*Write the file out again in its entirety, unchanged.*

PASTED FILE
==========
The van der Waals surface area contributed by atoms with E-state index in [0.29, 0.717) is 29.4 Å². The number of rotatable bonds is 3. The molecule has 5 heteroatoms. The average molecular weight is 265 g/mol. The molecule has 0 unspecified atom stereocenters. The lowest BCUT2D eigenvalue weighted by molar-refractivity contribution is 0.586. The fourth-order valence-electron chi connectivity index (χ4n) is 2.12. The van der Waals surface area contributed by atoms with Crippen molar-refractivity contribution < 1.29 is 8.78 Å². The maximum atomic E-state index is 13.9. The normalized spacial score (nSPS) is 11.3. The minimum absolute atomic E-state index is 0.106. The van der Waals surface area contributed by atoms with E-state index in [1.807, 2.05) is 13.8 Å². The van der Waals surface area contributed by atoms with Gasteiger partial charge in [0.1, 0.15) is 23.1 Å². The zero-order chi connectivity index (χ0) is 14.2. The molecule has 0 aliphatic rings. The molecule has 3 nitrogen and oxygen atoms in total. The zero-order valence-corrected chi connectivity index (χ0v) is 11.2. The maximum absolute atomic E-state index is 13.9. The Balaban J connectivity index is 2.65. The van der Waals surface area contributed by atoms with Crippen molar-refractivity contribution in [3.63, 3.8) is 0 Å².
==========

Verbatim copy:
The van der Waals surface area contributed by atoms with E-state index in [0.29, 0.717) is 29.4 Å². The number of rotatable bonds is 3. The molecule has 5 heteroatoms. The average molecular weight is 265 g/mol. The molecule has 0 unspecified atom stereocenters. The lowest BCUT2D eigenvalue weighted by molar-refractivity contribution is 0.586. The fourth-order valence-electron chi connectivity index (χ4n) is 2.12. The van der Waals surface area contributed by atoms with Crippen molar-refractivity contribution < 1.29 is 8.78 Å². The maximum atomic E-state index is 13.9. The normalized spacial score (nSPS) is 11.3. The minimum absolute atomic E-state index is 0.106. The van der Waals surface area contributed by atoms with E-state index in [1.807, 2.05) is 13.8 Å². The van der Waals surface area contributed by atoms with Gasteiger partial charge in [0.1, 0.15) is 23.1 Å². The zero-order chi connectivity index (χ0) is 14.2. The molecule has 0 aliphatic rings. The molecule has 3 nitrogen and oxygen atoms in total. The zero-order valence-corrected chi connectivity index (χ0v) is 11.2. The maximum absolute atomic E-state index is 13.9. The Balaban J connectivity index is 2.65. The van der Waals surface area contributed by atoms with Crippen molar-refractivity contribution in [3.63, 3.8) is 0 Å².